Gisele Danin was our tour guide. She is a Brazilian, Hispanic, and speaks very fluent American English. She said she was on a trip to France when she missed her train and decided to stay here for good, after meeting a Danish man whom she married. Gisele can talk non-stop while driving and she is good at both. Before we reached the first scheduled stop, which is Pointe du Hoc – between the Omaha and Utah beaches – she managed to give her historical perspective and rundown on how Hitler rose to power and decided to take on the rest of the world at a time when the key leaders of the West were rather ill prepared for warfare of such magnitude.
Gisele also painstakingly explained how and why the beachheads were named as such: Omaha and Utah because they were landing sites for Americans who would be familiar with landmarks of the same names; Sword and Gold because they were card game terminologies familiar to the British; and Juno because the Canadians found the word easy to pronounce. Pointe du Hoc was assailed by 250 Rangers who were expert cliff climbers chosen from 400 American soldiers trained for the very purpose to go up the rock face which the Germans believed were unassailable. Their mission was to neutralize the capabilities of the bunkers which overlooked the Normandy coast. In the end only 90 of them survived and completed their mission.
It is difficult to describe the Omaha beaches and the US National Cemetery. One simply needs to be there, but I suppose most people would have conjured up ideas and perspectives of the places, after reading literatures on the subject and seeing movies such as Longest Day, Saving Private Ryan, or Band of Brothers. The fact is, between 7,000 to 8,000 soldiers died on Omaha on 6 June 1944, many of them not having had the opportunity of firing a bullet. The beach is infamously known as bloody Omaha because so much blood had been shed there. Gisele said many American tourists came and took home some sand from the beach as a permanent and graphic memory of the War and out of respect for the soldiers who died there. Gisele also said that in the years she had been taking groups to such tours, she had yet to see any German or Japanese tourists, while people of most nations have been visiting in large numbers. As regards the Cemetery, where I took many pictures, all US Presidents after 1956 – when it was opened – had visited the place, except John Kennedy; and they are still discovering new names and even new bodies washed up to the shore every now and then. It looks like, next year, which will mark the 70th Anniversary of the Landing, would see a big celebration.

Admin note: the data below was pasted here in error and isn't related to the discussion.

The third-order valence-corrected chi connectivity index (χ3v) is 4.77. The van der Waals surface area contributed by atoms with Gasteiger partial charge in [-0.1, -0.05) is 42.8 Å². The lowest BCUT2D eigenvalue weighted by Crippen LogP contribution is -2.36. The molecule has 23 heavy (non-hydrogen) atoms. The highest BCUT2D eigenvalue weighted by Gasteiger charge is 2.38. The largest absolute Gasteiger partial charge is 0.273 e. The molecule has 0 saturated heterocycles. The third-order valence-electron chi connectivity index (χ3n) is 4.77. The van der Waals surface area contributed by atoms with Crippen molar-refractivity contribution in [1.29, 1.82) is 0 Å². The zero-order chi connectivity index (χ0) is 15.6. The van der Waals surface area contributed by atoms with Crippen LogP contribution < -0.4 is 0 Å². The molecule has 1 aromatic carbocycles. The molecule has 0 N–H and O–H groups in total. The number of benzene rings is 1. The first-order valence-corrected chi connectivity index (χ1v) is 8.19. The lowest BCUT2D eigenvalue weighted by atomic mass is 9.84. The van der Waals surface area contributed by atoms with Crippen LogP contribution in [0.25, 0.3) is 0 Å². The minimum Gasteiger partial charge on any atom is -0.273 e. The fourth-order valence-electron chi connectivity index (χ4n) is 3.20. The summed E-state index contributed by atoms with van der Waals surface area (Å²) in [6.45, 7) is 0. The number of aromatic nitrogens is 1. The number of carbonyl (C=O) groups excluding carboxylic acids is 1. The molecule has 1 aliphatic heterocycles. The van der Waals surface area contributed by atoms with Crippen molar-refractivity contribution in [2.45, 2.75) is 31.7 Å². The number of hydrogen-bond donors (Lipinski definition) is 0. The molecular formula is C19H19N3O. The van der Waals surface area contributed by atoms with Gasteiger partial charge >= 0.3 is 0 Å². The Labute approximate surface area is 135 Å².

There are many other aspects and anecdotes of the landing beaches. Historians and biographers have spoken and written volumes ad nauseum; and no doubt, more are forthcoming. Some may say that Operation Overlord is an example of how a few world leaders can make decisions which have changed the lives of so many forever, for the better, while others would criticize the decision as ill advised, immature and unnecessary. I do not have an answer for that. Everyone who wants answers to such questions will have to find his or her answers. I started off referring to the Bayeux Tapestry which is a work of art on 58 scenes depicting events leading to the Norman Conquest in 1066. There are continuing debates on who commissioned the work, as there are discussions on who should have been crowned King of England, if not William the Conqueror. A lot of people died in those days; nearly a millennium ago, many with such brutality and violence, while armchair historians, writers and philosophers continue to surmise the implications of all such past events.
I must have gone off at a tangent again. Suffice it to say that Gisele did not take us back to the hotel until 8:15pm, so that what was billed as a 4-hour tour turned out to be much longer; and we had to stay one more night at the hotel. I would sign off here; and I hope to talk to you again soon.